A B.C. judge is encouraging two right-to-die groups to join forces after tossing out one of two lawsuits asking for changes to Canada's criminal code.

A claim from the Farewell Foundation, filed in April, will not be allowed to continue after B.C. Supreme Court Justice Lynn Smith ruled Wednesday that the group does not have public interest standing to pursue the case.

But the judge encouraged the foundation to apply for standing in a similar suit filed by the BC Civil Liberties Association, which director Russell Ogden sees as a sign of hope.

"I'm encouraged," he told ctvbc.ca. "This is not something that gets resolved overnight. There will always be hurdles, and the Farewell Foundation will continue to go the distance for our members."

Smith ruled that the foundation does not have standing because its suit was filed on behalf of anonymous members. That's in contrast to the BCCLA suit, which is spearheaded by ALS sufferer Gloria Taylor, as well as Lee Carter and her husband Hollis Johnson, who travelled with Carter's 89-year-old mother Kay to Switzerland last year to help her end her life.

Ogden says he plans to take the judge's advice and apply to join the BCCLA suit, which has been fast-tracked in the hope that Taylor will live long enough to participate.

Ogden hopes to add a new twist to that case, scheduled to head to court in November. The BCCLA is asking only that physician-assisted suicide become legal, but the Farewell Foundation wants its members to be able to help each other end their lives, as is permitted in Switzerland.

"We will seek to lead evidence about how restricting this to physicians is only one of several options and models that the court should consider," he said.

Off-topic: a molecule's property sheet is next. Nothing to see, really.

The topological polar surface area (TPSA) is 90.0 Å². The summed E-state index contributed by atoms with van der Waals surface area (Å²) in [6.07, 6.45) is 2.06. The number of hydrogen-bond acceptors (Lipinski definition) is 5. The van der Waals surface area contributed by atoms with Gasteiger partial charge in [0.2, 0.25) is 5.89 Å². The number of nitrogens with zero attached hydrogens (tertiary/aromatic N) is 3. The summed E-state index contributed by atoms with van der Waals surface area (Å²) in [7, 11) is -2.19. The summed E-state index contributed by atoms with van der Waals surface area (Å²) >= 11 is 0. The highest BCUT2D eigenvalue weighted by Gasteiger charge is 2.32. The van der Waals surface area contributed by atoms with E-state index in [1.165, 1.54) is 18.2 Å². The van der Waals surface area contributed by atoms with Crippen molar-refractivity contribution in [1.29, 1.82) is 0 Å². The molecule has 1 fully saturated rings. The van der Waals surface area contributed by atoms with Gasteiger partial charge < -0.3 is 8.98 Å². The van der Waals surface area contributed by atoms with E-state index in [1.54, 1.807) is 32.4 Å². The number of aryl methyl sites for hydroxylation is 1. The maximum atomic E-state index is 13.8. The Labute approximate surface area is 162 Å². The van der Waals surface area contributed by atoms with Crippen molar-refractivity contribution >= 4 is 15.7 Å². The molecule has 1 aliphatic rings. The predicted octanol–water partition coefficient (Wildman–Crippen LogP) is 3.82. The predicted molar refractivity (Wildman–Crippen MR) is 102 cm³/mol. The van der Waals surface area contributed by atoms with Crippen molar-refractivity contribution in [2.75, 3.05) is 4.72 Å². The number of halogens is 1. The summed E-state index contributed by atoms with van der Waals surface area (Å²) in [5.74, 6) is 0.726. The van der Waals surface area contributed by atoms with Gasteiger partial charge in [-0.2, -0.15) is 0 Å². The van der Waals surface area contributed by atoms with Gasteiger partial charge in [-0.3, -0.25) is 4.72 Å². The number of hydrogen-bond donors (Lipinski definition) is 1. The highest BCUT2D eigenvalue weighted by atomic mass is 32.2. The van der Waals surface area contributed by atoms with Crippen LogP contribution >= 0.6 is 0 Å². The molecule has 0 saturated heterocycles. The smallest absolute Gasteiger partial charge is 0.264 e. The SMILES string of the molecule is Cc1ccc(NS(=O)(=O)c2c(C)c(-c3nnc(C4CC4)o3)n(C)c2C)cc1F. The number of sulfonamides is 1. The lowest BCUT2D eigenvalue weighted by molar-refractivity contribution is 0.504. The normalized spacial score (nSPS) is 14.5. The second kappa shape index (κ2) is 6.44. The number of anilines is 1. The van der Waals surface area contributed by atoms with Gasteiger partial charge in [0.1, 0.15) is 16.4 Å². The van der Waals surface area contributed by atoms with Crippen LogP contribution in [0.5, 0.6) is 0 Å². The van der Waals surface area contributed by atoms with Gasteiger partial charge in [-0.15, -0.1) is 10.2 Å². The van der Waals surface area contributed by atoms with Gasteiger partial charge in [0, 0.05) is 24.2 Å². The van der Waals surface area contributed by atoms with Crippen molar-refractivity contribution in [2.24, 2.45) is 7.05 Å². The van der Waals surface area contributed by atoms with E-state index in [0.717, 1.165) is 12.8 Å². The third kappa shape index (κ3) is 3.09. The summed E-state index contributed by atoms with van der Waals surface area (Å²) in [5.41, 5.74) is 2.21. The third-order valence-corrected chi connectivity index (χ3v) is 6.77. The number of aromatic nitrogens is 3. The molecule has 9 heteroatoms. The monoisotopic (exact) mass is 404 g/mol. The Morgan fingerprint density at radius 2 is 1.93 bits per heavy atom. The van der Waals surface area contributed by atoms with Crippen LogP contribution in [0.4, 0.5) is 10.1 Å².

"Assisting with dying is not necessarily a medical act. Certainly, physicians are not trained and educated to ending life."

He says that the same doctors who generally aim to prolong patients' lives aren't necessarily the appropriate people to help end them.

BCCLA lawyer Joseph Arvay says it's too early to comment on the Farewell Foundation's pending application to join his group's lawsuit.

"We're going to wait and see their application, and we'll consider their position and decide later," he said.

No matter what happens, though, Ogden is optimistic that change is on the way.

"We are hopeful that the criminal prohibition on assisted suicide is going to change," he said.

"It's not matter of if the law will change; it's a matter of when or how."

In the five months since the Farewell Foundation was formed, Ogden says a few terminally ill members have passed on, but not with the group's help.

"We have pledged that the foundation will not assist in suicides until we have succeeded in clarifying the law," he said.

Some of those still left are seriously considering the option of travelling to Switzerland to end their lives at legal assisted-suicide clinics, but Ogden says they would prefer to die in the comfort of their own homes, not half a world away.